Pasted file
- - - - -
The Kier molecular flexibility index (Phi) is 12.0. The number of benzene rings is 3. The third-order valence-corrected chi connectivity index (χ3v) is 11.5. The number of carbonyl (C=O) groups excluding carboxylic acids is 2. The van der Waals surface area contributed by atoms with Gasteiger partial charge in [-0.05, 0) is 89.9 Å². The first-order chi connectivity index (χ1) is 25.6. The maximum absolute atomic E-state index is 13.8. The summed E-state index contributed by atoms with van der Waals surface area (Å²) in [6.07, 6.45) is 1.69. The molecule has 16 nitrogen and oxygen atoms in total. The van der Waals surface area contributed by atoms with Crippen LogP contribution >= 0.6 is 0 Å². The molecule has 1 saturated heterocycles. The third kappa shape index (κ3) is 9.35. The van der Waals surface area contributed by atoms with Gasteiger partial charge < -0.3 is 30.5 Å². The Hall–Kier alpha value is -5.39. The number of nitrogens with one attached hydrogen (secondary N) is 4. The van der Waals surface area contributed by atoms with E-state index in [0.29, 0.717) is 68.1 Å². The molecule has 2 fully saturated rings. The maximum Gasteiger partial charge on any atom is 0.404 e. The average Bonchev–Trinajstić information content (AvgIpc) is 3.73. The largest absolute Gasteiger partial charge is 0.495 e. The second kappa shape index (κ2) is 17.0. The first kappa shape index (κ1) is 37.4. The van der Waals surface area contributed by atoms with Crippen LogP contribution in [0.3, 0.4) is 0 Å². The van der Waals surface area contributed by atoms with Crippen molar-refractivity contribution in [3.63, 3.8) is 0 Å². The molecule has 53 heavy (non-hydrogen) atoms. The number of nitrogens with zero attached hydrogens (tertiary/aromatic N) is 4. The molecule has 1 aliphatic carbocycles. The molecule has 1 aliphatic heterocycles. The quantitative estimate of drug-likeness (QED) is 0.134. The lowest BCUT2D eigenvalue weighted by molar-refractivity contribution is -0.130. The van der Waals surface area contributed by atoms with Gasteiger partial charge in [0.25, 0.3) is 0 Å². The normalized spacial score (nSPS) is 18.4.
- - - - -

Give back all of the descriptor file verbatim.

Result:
The Kier molecular flexibility index (Phi) is 12.0. The number of benzene rings is 3. The third-order valence-corrected chi connectivity index (χ3v) is 11.5. The number of carbonyl (C=O) groups excluding carboxylic acids is 2. The van der Waals surface area contributed by atoms with Gasteiger partial charge in [-0.05, 0) is 89.9 Å². The first-order chi connectivity index (χ1) is 25.6. The maximum absolute atomic E-state index is 13.8. The summed E-state index contributed by atoms with van der Waals surface area (Å²) in [6.07, 6.45) is 1.69. The molecule has 16 nitrogen and oxygen atoms in total. The van der Waals surface area contributed by atoms with Crippen LogP contribution >= 0.6 is 0 Å². The molecule has 1 saturated heterocycles. The third kappa shape index (κ3) is 9.35. The van der Waals surface area contributed by atoms with Gasteiger partial charge < -0.3 is 30.5 Å². The Hall–Kier alpha value is -5.39. The number of nitrogens with one attached hydrogen (secondary N) is 4. The van der Waals surface area contributed by atoms with E-state index in [0.29, 0.717) is 68.1 Å². The molecule has 2 fully saturated rings. The maximum Gasteiger partial charge on any atom is 0.404 e. The average Bonchev–Trinajstić information content (AvgIpc) is 3.73. The largest absolute Gasteiger partial charge is 0.495 e. The second kappa shape index (κ2) is 17.0. The first kappa shape index (κ1) is 37.4. The van der Waals surface area contributed by atoms with Crippen LogP contribution in [0.3, 0.4) is 0 Å². The van der Waals surface area contributed by atoms with Crippen molar-refractivity contribution in [3.63, 3.8) is 0 Å². The molecule has 53 heavy (non-hydrogen) atoms. The number of nitrogens with zero attached hydrogens (tertiary/aromatic N) is 4. The molecule has 1 aliphatic carbocycles. The molecule has 1 aliphatic heterocycles. The quantitative estimate of drug-likeness (QED) is 0.134. The lowest BCUT2D eigenvalue weighted by molar-refractivity contribution is -0.130. The van der Waals surface area contributed by atoms with Gasteiger partial charge in [0.25, 0.3) is 0 Å². The normalized spacial score (nSPS) is 18.4.